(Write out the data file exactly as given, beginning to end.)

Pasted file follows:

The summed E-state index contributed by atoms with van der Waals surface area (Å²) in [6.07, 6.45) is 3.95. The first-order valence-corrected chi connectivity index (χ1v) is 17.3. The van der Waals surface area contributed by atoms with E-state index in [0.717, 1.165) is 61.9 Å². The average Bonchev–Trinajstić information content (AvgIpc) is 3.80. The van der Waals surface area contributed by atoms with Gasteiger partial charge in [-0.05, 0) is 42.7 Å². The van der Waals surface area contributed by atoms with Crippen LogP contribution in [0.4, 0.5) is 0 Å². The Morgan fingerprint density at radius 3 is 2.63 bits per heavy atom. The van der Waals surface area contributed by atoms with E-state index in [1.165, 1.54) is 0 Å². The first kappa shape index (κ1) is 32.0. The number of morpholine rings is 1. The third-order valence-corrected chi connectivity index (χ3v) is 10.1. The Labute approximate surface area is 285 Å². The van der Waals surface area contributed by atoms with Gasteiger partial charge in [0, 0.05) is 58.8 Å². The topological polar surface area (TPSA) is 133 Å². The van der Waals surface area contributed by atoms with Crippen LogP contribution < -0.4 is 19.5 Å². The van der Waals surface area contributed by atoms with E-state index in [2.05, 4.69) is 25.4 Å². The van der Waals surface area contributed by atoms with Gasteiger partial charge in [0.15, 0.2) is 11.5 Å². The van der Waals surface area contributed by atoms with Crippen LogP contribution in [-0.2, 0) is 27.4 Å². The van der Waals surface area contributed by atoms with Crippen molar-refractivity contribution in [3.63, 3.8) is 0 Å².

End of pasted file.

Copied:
The summed E-state index contributed by atoms with van der Waals surface area (Å²) in [6.07, 6.45) is 3.95. The first-order valence-corrected chi connectivity index (χ1v) is 17.3. The van der Waals surface area contributed by atoms with E-state index in [0.717, 1.165) is 61.9 Å². The average Bonchev–Trinajstić information content (AvgIpc) is 3.80. The van der Waals surface area contributed by atoms with Gasteiger partial charge in [-0.05, 0) is 42.7 Å². The van der Waals surface area contributed by atoms with Crippen LogP contribution in [0.4, 0.5) is 0 Å². The Morgan fingerprint density at radius 3 is 2.63 bits per heavy atom. The van der Waals surface area contributed by atoms with E-state index in [1.165, 1.54) is 0 Å². The first kappa shape index (κ1) is 32.0. The number of morpholine rings is 1. The third-order valence-corrected chi connectivity index (χ3v) is 10.1. The Labute approximate surface area is 285 Å². The van der Waals surface area contributed by atoms with Gasteiger partial charge in [0, 0.05) is 58.8 Å². The topological polar surface area (TPSA) is 133 Å². The van der Waals surface area contributed by atoms with Crippen LogP contribution < -0.4 is 19.5 Å². The van der Waals surface area contributed by atoms with E-state index in [2.05, 4.69) is 25.4 Å². The van der Waals surface area contributed by atoms with Gasteiger partial charge in [0.15, 0.2) is 11.5 Å². The van der Waals surface area contributed by atoms with Crippen LogP contribution in [-0.2, 0) is 27.4 Å². The van der Waals surface area contributed by atoms with Crippen molar-refractivity contribution in [3.63, 3.8) is 0 Å².